Independent Tertiary Institutions1 (incorporating the Career Colleges’ Association and the Association of Independent Degree-granting Institutions) is strongly opposed to increasing the export education levy on PTEs to pay for the accommodation costs of Modern Age and Carich students or for any future PTE closures. ITI opposes the entire Bill, except for a couple of technical changes that would not, in any case, justify a Bill on their own.

We wish to give oral evidence on our submission. Our contact person is Dave Guerin at the address cited below.

Our main recommendations are that the Committee should:

• recommend to the House of representatives that the Bill should not proceed; or

• note the various technical changes to the Bill proposed by ITI if the Bill does proceed.

ITI believes that the Government should support the Modern Age students to support the export education industry and to recognise the failings of the student fee indemnification policy that should have protected their fees. Failing that, the levy should be charged on the whole export education industry, which will benefit from the reputational effect of any refund.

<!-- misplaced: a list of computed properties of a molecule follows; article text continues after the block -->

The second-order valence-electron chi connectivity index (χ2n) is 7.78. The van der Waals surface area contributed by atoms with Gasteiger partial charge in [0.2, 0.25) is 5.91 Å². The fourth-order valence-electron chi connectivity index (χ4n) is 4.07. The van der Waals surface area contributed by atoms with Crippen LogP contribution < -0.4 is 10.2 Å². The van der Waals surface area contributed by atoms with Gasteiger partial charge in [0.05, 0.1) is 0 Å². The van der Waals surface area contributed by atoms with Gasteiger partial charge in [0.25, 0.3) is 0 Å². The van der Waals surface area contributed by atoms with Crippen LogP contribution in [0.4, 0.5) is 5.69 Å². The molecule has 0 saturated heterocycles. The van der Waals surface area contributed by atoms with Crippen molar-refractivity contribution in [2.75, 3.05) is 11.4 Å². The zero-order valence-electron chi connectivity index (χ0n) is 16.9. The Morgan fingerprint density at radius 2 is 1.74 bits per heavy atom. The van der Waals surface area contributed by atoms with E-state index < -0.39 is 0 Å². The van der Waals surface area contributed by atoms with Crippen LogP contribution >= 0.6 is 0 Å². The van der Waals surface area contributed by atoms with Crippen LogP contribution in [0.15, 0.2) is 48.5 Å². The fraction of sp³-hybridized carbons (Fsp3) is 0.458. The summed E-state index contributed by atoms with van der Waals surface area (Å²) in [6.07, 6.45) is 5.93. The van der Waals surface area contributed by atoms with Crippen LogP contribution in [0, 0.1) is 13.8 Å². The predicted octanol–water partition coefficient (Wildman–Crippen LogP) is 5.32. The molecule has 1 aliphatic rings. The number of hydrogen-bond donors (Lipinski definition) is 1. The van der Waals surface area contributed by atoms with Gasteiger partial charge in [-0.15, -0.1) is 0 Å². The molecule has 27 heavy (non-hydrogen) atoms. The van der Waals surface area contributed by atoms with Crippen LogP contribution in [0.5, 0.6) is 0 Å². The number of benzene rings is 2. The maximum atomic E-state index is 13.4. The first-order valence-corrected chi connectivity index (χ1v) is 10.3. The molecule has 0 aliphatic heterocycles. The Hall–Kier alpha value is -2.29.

Reasons for Opposing the Bill

ITI opposes this bill because of the Government’s poor policy implementation, lack of consultation, its retrospective nature, the plan to charge successful PTEs for the failures of other PTEs, a moral hazard problem, and the validation of previous illegal payments by the Government.

[1] ITI (incorporating CCA and IDI) has 15 members. They are large, high quality PTEs and enrol 1- 2,000 foreign fee paying students pa. ITI was formed in August 2003.

This Bill has been put forward because this Government’s student fee protection policy has failed and two PTEs have closed without having the funds to refund their students’ fees. The Government thought up, designed and implemented this policy and now expects PTEs to pay for the mistakes of Government and failed competitors. Some of the key issues include:

• NZQA’s poor performance in the quality assurance of Modern Age;